by Amy Losak
Today is International Haiku Day, according to the Haiku Foundation. Celebrate with haiku lovers around the world with these by Amy and her mother, Sydell Rosenberg!
Amy, why do you practice haiku?
The economic but endlessly evocative qualities of haiku -- saying a lot with few words and in few lines; leaving things out so readers can "fill in" their own meanings -- is what makes this poetic form challenging, sometimes frustrating, and ultimately rewarding.
by Amy Losak
Amy adds: For me, a haiku poem rarely occurs in a flash of inspiration -- a "Eureka" moment that needs no revision. Haiku, despite (or perhaps because of) their brevity, can take a long time to polish. The poem may never be "perfect." I am rarely satisfied. I sometimes have several versions of a poem, and I go back and forth with changes and my preferences, even after submission or publication.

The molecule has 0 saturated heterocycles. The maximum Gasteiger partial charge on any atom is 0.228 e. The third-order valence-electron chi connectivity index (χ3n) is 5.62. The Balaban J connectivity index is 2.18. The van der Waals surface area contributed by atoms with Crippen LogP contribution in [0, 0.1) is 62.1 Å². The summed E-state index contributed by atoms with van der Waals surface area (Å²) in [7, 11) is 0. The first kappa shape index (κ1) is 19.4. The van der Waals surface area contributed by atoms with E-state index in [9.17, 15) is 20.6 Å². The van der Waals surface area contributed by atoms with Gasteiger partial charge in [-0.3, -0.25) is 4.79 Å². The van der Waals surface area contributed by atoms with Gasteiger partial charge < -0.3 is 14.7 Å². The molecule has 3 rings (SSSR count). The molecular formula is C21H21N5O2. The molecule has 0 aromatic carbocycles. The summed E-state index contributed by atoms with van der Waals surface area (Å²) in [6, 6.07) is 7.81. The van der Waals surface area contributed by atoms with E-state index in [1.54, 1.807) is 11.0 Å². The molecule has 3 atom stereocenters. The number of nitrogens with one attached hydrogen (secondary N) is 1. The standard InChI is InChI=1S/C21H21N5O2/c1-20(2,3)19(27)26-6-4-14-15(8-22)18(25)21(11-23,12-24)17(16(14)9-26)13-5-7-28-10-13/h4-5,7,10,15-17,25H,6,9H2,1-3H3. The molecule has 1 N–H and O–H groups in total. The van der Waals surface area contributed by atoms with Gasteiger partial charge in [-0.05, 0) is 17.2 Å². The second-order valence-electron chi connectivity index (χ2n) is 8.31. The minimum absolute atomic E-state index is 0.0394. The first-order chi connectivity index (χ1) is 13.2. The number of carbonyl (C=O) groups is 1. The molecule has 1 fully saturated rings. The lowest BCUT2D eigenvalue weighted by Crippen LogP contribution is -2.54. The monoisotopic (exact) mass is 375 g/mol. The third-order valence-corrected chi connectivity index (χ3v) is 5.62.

And I’m learning that this is okay. Haiku is about more than craft and the end product put down on the page. Haiku impels me to slow down, take a breath, be in the moment and deeply observe my surroundings. It is an act of both focus and flow. Writing haiku takes practice and discipline, but it shouldn’t be intimidating (though I admit I sometimes am intimidated!). As we observe and write, it’s fine to allow ourselves to “play” too. Still, I’m striving to hone my haiku.
Thanks for these insights into this deceptively simple poetic form, and thanks for sharing your haiku. Here are three from Sydell Rosenberg, (1929-1996):
(all images from pixabay)
If you want to learn more about haiku, a wealth of online and social media resources are at your fingertips. So Amy and I hope you will haiku, too. Enjoy!